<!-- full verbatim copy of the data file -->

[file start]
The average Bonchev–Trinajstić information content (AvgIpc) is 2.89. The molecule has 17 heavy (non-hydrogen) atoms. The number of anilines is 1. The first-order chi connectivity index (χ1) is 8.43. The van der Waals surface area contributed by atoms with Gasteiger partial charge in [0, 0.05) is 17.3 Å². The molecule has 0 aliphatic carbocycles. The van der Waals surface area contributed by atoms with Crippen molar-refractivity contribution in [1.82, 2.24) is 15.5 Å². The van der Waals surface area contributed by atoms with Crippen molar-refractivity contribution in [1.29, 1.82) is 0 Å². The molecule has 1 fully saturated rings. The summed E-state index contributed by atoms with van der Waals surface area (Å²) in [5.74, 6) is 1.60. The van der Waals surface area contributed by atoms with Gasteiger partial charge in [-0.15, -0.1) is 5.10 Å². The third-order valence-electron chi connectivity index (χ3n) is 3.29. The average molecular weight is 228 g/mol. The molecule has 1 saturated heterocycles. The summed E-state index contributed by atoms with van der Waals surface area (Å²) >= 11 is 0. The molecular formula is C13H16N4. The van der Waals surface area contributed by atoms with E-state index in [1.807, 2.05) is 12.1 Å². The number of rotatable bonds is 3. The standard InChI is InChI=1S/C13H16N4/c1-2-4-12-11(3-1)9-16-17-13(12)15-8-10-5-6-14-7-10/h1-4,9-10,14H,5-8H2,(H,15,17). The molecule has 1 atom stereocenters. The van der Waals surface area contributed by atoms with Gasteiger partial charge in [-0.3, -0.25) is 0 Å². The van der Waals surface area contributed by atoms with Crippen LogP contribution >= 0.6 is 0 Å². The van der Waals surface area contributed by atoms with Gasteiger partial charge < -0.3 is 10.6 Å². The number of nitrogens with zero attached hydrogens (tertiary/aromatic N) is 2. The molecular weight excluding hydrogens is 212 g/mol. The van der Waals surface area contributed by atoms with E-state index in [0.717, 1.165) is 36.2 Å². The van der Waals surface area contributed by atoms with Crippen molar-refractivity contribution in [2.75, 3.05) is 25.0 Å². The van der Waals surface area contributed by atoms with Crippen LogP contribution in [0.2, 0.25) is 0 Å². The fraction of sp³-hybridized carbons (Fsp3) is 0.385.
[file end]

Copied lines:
The average Bonchev–Trinajstić information content (AvgIpc) is 2.89. The molecule has 17 heavy (non-hydrogen) atoms. The number of anilines is 1. The first-order chi connectivity index (χ1) is 8.43. The van der Waals surface area contributed by atoms with Gasteiger partial charge in [0, 0.05) is 17.3 Å². The molecule has 0 aliphatic carbocycles. The van der Waals surface area contributed by atoms with Crippen molar-refractivity contribution in [1.82, 2.24) is 15.5 Å². The van der Waals surface area contributed by atoms with Crippen molar-refractivity contribution in [1.29, 1.82) is 0 Å². The molecule has 1 fully saturated rings. The summed E-state index contributed by atoms with van der Waals surface area (Å²) in [5.74, 6) is 1.60. The van der Waals surface area contributed by atoms with Gasteiger partial charge in [-0.15, -0.1) is 5.10 Å². The third-order valence-electron chi connectivity index (χ3n) is 3.29. The average molecular weight is 228 g/mol. The molecule has 1 saturated heterocycles. The summed E-state index contributed by atoms with van der Waals surface area (Å²) >= 11 is 0. The molecular formula is C13H16N4. The van der Waals surface area contributed by atoms with E-state index in [1.807, 2.05) is 12.1 Å². The number of rotatable bonds is 3. The standard InChI is InChI=1S/C13H16N4/c1-2-4-12-11(3-1)9-16-17-13(12)15-8-10-5-6-14-7-10/h1-4,9-10,14H,5-8H2,(H,15,17). The molecule has 1 atom stereocenters. The van der Waals surface area contributed by atoms with Gasteiger partial charge in [-0.3, -0.25) is 0 Å². The van der Waals surface area contributed by atoms with Crippen LogP contribution >= 0.6 is 0 Å². The van der Waals surface area contributed by atoms with Gasteiger partial charge < -0.3 is 10.6 Å². The number of nitrogens with zero attached hydrogens (tertiary/aromatic N) is 2. The molecular weight excluding hydrogens is 212 g/mol. The van der Waals surface area contributed by atoms with E-state index in [0.717, 1.165) is 36.2 Å². The van der Waals surface area contributed by atoms with Crippen molar-refractivity contribution in [2.75, 3.05) is 25.0 Å². The van der Waals surface area contributed by atoms with Crippen LogP contribution in [0.2, 0.25) is 0 Å². The fraction of sp³-hybridized carbons (Fsp3) is 0.385.